Yesterday, Side Salad broke a record for number of visitors.
Just wanted to say thanks, from the bottom of the bowl.
After a week's absence, I present to you the 12 most disturbing and astounding things I found this week while cruising the Web.
Don't say I didn't warn you.
1. A fetish I had no idea existed.
2. A worry that my son might do this one day.
3. A genie who needs to go back in the bottle.
4. A headache not even Advil can cure.
5. A fear that I may eventually look like this through no artificial means.
6. A person who spent a great deal of time and LSD designing this interactive site.
7. A device that could inevitably lead to use of a motorized and a Kraftmatic adjustable bed.
8. A magazine cover featuring nude women that holds no appeal to me.
9. A senseless crime that should never have been allowed to occur.
10. An invention that could make me obsolete.
11. A salty pretzel I don't care to bite.
12. A page of optical illusions that just might give you a headache.
A new feature at Side Salad: the Worth A Click links on the left column.
I realized I spent an inordinate amount of time talking about interesting Web sites in the body of the blog. Why not put them in one place and rotate them out fairly frequently?
Why not indeed.
Kick it old-school Activision style with a round of Kaboom.
There's some weird Flash animation at this site, some of which you can control just by moving your mouse. I wish I knew what it all meant.
What do you get when you mix a remote-controlled car, a video camera, and too much time on your hands?
This reminds me of a quote that Steve Martin once said:
"I always thought that Nixon could have used a banjo. 'First I'd like to talk about China, but first ... a little Foggy Mountain Breakdown.'"
Donald Rumsfeld writing a sex advice column? It could happen.
From Yahoo! News:
BAGHDAD, Iraq - Saddam Hussein's 66th birthday arrived Monday with none of the elaborate fanfare of the past and a spate of rumors that the deposed dictator was still alive and planning something dastardly to mark the occasion.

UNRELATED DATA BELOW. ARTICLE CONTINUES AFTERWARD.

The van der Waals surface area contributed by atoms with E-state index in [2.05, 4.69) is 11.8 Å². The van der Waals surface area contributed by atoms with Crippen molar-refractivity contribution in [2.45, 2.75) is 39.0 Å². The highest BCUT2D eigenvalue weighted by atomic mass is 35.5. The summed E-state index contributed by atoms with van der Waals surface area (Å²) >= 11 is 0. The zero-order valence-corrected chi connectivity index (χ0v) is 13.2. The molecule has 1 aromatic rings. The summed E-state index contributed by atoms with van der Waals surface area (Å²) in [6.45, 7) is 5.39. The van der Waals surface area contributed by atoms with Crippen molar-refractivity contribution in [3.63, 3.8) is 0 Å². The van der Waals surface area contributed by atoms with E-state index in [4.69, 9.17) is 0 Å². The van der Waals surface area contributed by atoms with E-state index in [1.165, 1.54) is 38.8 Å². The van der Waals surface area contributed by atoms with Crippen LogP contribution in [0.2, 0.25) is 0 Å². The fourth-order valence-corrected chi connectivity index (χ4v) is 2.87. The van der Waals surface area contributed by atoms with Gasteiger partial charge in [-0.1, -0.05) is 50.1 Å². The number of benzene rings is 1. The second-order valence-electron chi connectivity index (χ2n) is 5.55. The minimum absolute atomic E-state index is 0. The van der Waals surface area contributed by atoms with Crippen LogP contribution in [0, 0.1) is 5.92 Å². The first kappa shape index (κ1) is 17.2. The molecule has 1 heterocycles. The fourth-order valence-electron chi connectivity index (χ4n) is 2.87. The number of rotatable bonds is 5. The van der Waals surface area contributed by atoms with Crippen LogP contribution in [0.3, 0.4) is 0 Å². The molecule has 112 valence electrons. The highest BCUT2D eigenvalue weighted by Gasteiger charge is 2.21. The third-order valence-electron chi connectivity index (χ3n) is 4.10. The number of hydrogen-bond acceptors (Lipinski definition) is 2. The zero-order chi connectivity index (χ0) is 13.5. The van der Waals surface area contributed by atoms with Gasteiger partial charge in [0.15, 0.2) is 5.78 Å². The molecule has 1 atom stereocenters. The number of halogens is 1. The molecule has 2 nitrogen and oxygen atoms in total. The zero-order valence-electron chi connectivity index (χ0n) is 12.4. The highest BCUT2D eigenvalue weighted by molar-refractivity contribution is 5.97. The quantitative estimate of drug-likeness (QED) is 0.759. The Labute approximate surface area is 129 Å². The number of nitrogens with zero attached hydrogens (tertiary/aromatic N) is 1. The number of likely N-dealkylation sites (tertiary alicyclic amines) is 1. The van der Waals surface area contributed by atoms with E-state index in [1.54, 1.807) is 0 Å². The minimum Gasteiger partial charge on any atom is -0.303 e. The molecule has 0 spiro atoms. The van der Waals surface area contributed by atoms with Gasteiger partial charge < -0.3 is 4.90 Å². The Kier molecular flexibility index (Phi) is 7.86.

For days, Baghdad has been rife with rumors that Saddam planned to unleash some unspecified violence on the city to mark his birthday. There was no evidence that such a plan was afoot.
The day was a far cry from previous passages of April 28, the day Saddam was born to a poor family in 1937. In years past, mass singing, dancing, burning of the Israeli flag and general lavish praise of Saddam were commonplace across the land to fuel his self-promoted personality cult.
On Monday, however, many portraits of Saddam and most statues built in his image were gone or sat defaced, with his mustachioed countenance painted over or scratched off.
Apparently, the color bar you see above can be generated as the representation of the "DNA" of any website, (the one above is Side Salad's), using a simple algorithm that derives the colors and location of those colors from the HTML of that site. Whatever the hell that means.
Out of curiosity, I ran a few other sites for comparison:
Why do I have a feeling that this could happen so easily to Ms. Thang?
As promised, here are the pics from today's Devil Rays game. The Orioles beat the tar out of the Rays, 7-4.
Why O's pitcher Sidney Ponson couldn't have pitched like this last year when I had him on my rotisserie league is beyond me.
It's been a busy weekend at the Salad Bowl. But in a bid to make it even more jam-packed, I'm taking my boy and my mom to the Tampa Bay Devil Rays game today to watch them play the Baltimore Orioles.
I'll post photos of the day when I get back.
If you missed the hour-long interview between Tom Brokaw and President Bush, you missed an extraordinary bit of television.
Rarely does a president grant an extended interview like this on the run - Brokaw did the interview between war meetings and travel stops - without more control over the content.
The New York Times had a story today on their Web site about the broadcast. A transcript of the interview is also posted.
I also enjoyed the way that he batted away the thing that everyone has been making so much of a fuss about: anti-war comments by celebrities. To me, he put it in the context it deserved - that everyone has the freedom to speak their minds, as long as they understand the consequences.
Here's an excerpt from the story:
Mr. Bush also addressed the antiwar remarks of the Dixie Chicks, whose lead singer, Natalie Maines, said during a concert in London last month that she was "ashamed" that the president was a fellow Texan. Since then, the country superstars may have lost fans, but they are fighting back, in their fashion, by appearing naked on the cover of Entertainment Weekly.
"I mean, the Dixie Chicks are free to speak their mind," Mr. Bush said. "They can say what they want to say. And just because — they shouldn't have their feelings hurt just because some people don't want to buy their records when they speak out. You know, freedom is a two-way street."
If the thought of virtually stabbing your hand during horseplay bothers you, then this may be more your speed.
Nothing gets you ready for the weekend like a game of mumbleypeg.
Ask 19 different people in Orlando the same question, and you'll get a frightening glimpse into the psychic boulliabase of one of the most surreal places on the planet.
Hey, Chuck, might I suggest you seek some psychiatric help?